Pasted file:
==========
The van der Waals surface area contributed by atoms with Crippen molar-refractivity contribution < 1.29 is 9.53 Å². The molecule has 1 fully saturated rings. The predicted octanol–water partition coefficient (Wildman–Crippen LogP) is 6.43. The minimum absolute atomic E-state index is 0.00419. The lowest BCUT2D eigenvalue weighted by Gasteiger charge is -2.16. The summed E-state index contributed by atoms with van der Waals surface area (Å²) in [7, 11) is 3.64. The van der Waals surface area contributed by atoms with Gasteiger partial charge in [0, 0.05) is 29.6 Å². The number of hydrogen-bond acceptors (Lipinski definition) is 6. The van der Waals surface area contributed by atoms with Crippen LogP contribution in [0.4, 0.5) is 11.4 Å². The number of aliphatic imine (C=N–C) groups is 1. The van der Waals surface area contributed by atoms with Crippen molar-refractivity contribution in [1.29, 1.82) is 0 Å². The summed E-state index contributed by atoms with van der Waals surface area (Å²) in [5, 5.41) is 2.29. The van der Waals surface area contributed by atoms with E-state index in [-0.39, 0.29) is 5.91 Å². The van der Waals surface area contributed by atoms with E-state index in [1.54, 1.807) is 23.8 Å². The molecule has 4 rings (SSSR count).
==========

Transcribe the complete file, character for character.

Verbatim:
The van der Waals surface area contributed by atoms with Crippen molar-refractivity contribution < 1.29 is 9.53 Å². The molecule has 1 fully saturated rings. The predicted octanol–water partition coefficient (Wildman–Crippen LogP) is 6.43. The minimum absolute atomic E-state index is 0.00419. The lowest BCUT2D eigenvalue weighted by Gasteiger charge is -2.16. The summed E-state index contributed by atoms with van der Waals surface area (Å²) in [7, 11) is 3.64. The van der Waals surface area contributed by atoms with Gasteiger partial charge in [0, 0.05) is 29.6 Å². The number of hydrogen-bond acceptors (Lipinski definition) is 6. The van der Waals surface area contributed by atoms with Crippen LogP contribution in [0.4, 0.5) is 11.4 Å². The number of aliphatic imine (C=N–C) groups is 1. The van der Waals surface area contributed by atoms with Crippen molar-refractivity contribution in [1.29, 1.82) is 0 Å². The summed E-state index contributed by atoms with van der Waals surface area (Å²) in [5, 5.41) is 2.29. The van der Waals surface area contributed by atoms with E-state index in [-0.39, 0.29) is 5.91 Å². The van der Waals surface area contributed by atoms with E-state index in [1.54, 1.807) is 23.8 Å². The molecule has 4 rings (SSSR count).